Worrying increase of alcohol and substance abuse

By Maurice Garvey

RECENT studies and testimonies from project workers indicate a worrying increase of alcohol and substance abuse during Covid-19.

Tens of thousands of people were laid off work in the South Dublin County, restricted in their movements, but had access to Covid-19 payments.

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Drinkaware analysis discovered a ‘disproportionate number of men drinking to cope’

Over the last three months, alcohol sales have performed strongly  – in part helped by the good weather.

A Drinkaware analysis this week discovered a “disproportionate number of men drinking to cope” during the pandemic - citing a sharp increase of 66 per cent in 2020 versus 56 per cent in 2018.

 Childline also reported an increase in calls for the service over the last few months, which they attribute to the restrictions imposed on young people through the lockdown.

Meanwhile, more than 50 per cent of Irish respondents to the Global Drug Survey said the frequency of their drinking had increased by some capacity since Covid-19 restrictions were implemented.

“Alcohol is always there, you can get in 24/7 and that availability needs to be addressed, “said Dublin City Councillor Tara Deacy (Soc Dems).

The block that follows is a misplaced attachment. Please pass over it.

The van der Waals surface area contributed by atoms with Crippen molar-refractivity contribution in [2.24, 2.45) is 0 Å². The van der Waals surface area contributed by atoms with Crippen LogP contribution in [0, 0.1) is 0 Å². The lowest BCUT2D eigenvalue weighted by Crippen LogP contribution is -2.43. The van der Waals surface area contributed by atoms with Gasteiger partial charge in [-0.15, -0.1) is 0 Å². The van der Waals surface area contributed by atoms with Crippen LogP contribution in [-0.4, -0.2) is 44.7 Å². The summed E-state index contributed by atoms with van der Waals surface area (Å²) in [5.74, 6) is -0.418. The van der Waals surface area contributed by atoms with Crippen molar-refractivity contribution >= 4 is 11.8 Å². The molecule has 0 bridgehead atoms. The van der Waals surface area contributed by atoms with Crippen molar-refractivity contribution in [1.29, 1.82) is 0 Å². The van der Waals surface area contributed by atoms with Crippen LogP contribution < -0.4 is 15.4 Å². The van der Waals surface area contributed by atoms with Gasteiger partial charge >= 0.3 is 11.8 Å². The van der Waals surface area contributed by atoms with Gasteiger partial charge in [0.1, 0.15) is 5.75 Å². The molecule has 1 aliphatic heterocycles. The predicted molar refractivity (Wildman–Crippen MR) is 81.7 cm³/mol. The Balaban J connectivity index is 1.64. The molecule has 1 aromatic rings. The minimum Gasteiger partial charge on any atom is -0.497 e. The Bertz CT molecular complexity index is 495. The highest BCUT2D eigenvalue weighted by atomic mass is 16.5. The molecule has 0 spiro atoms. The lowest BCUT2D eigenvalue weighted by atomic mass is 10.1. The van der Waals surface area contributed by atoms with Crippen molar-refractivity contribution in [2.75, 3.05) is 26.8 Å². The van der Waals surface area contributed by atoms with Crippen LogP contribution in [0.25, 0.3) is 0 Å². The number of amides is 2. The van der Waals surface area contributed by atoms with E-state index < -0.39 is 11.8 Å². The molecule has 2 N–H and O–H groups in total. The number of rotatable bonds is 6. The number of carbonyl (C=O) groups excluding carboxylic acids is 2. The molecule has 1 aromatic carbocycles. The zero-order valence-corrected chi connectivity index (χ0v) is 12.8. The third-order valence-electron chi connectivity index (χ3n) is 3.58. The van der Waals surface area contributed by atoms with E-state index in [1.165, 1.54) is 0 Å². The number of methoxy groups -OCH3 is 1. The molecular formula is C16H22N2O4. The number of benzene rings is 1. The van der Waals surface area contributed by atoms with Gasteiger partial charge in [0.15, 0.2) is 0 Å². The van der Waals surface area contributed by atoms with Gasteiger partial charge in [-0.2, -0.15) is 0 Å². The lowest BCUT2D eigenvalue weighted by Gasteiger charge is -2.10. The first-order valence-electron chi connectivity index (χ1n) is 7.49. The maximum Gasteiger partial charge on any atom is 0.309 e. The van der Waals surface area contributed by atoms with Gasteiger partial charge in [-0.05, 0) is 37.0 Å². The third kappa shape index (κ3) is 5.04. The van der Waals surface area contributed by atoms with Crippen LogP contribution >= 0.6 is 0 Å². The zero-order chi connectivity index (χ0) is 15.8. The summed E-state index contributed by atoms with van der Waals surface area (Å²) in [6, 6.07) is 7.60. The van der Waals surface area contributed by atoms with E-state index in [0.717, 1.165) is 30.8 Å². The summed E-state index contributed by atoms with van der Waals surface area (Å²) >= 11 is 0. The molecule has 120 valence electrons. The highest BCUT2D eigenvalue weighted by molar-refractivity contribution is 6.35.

“It goes back to the Alcohol Bill which was not funded. Early on during covid, you had the average drinker sharing their one glass of wine on Tik Tok. But there has been an increase of domestic violence, with people stuck at home and throwing alcohol into the mix. Refuge centres are full, and those kids have been forgotten.”

Drugs and Alcohol task forces have remained fully operational and are still running the same services via one-to-ones, zoom meetings and in people’s gardens.

“The city council budget is down by millions but there seems to be a sense of ‘let’s just ride the wave.’ We have time now to prepare an equitable plan.”

Regarding drug use in the area, Cllr Deacy notes crack cocaine and heroin is “still happening” and service workers are working to combat the recent surge of laughing gas and “slight emergence” of jelly cannabis, which can be bought online.

“We have a huge increase of nitrous oxide in Dublin and we are putting together an online campaign around that,” she said.

Dr Bobby Smyth, a Consultant Child and Adolescent Psychiatrist with the HSE, Cherry Orchard Hospital, also works with teenagers in Kilnamanagh Tymon Primary Care Centre.

“Cannabis remains the number one substance. Referrals dropped a little bit, the structure in teenagers lives is not there, with school not open and lockdown in place,” said Dr Smyth.

“For some oddly enough, it has been helpful to be away from other people so they can work towards cessation of substance abuse.”

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